The Seattle Department of Transportation (SDOT) pushed ahead with the much debated Nickerson Street road diet back in August, decreasing the thoroughfare from four lanes to one in each direction, a center turn lane, with bike lanes on either side.
Despite support from a USDOT’s Federal Highway Administration (FHWA) study that found that rechannelizations in California, Washington and Iowa have not adversely affected roadway capacity, and data that indicates that the controversial Stone Way road diet improved safety and traffic, the decision to revamp Nickerson was met with split support and opposition. A survey we took back in June indicated that, of the 711 who participated, 48.4 percent were in support of the road diet, while 51.6 percent were against the plan.
Some of the major concerns opponents of the road diet argued is that, being one of only two east-west streets directly feeding Ballard industries, decreased lanes on Nickerson would be met with increased congestion and an inability to meet capacity demands. However preliminary data from the city indicates that the road diet is working as planned, according to a report from Publicola published Wednesday.
The city says that data collected three months after the implementation of the Nickerson rechannelization shows that the same number of cars have been able to use the street, and that speeds along the street have slowed somewhat since the restriping. From Publicola:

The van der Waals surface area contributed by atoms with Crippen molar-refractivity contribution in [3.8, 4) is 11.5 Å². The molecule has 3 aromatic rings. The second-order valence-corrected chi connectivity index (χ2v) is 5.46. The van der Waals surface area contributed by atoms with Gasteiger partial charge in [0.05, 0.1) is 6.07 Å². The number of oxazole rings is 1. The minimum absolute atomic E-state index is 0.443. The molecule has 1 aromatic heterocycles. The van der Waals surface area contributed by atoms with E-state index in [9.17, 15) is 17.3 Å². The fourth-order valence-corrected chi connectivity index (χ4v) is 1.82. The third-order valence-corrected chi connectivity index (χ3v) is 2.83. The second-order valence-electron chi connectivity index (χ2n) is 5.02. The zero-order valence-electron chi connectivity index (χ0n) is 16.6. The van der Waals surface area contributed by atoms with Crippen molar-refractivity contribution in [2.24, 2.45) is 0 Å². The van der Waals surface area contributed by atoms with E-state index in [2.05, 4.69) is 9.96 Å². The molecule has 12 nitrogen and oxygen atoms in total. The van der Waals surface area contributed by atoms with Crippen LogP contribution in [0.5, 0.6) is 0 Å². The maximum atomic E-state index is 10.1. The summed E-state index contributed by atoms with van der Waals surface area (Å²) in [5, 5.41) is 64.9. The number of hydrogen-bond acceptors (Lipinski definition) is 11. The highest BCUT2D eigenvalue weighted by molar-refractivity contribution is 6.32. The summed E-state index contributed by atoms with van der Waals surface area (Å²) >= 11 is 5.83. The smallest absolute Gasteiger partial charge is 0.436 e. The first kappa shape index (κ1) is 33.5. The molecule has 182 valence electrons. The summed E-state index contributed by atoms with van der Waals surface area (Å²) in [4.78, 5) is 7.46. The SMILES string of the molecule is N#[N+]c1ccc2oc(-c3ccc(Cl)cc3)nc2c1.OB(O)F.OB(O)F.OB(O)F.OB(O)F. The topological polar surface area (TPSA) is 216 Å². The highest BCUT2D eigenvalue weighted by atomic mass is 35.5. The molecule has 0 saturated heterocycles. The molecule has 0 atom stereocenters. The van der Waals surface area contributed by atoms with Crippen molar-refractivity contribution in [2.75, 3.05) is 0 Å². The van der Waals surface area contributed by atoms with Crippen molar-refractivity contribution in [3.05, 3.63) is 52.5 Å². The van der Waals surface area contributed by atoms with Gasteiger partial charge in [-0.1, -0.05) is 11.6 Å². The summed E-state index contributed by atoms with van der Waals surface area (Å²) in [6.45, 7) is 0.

SDOT traffic manager Eric Widstrand says the data are still preliminary; the city will continue to do traffic counts through the rest of 2011 and release a full report after the end of the year. However, so far, the study shows that car and freight traffic haven’t been harmed by the lane reduction, and that traffic has slowed to be somewhat closer to the 30-mph speed limit on the road.
“Capacity has not decreased,” Widstrand says. “We’re still able to accommodate” between 15,000 and 18,000 vehicles a day.
Proponents of the project note that decreased speeding along Nickerson as a result of the rechannelization is a good thing. Since the road diet, the average speed along Nickerson has gone down from 40 to 44 miles per hour, to between 34 and 37 mph, according to Publicola. From the report:
“We aren’t slowing anyone down excessively,” Widstrand says. The new speeds remain higher than the 30 mph speed limit, but are still safer for cyclists and pedestrians. A pedestrian hit at 40 mph is about 85 percent likely to die; a pedestrian hit at 30 mph is about 40 percent likely to be killed.
Cascade Bicycle Club representative David Hiller says that neither the group nor the city has yet studied whether the number of cyclists using Nickerson has increased since the rechannelization (which was the case after the Stone Way road diet).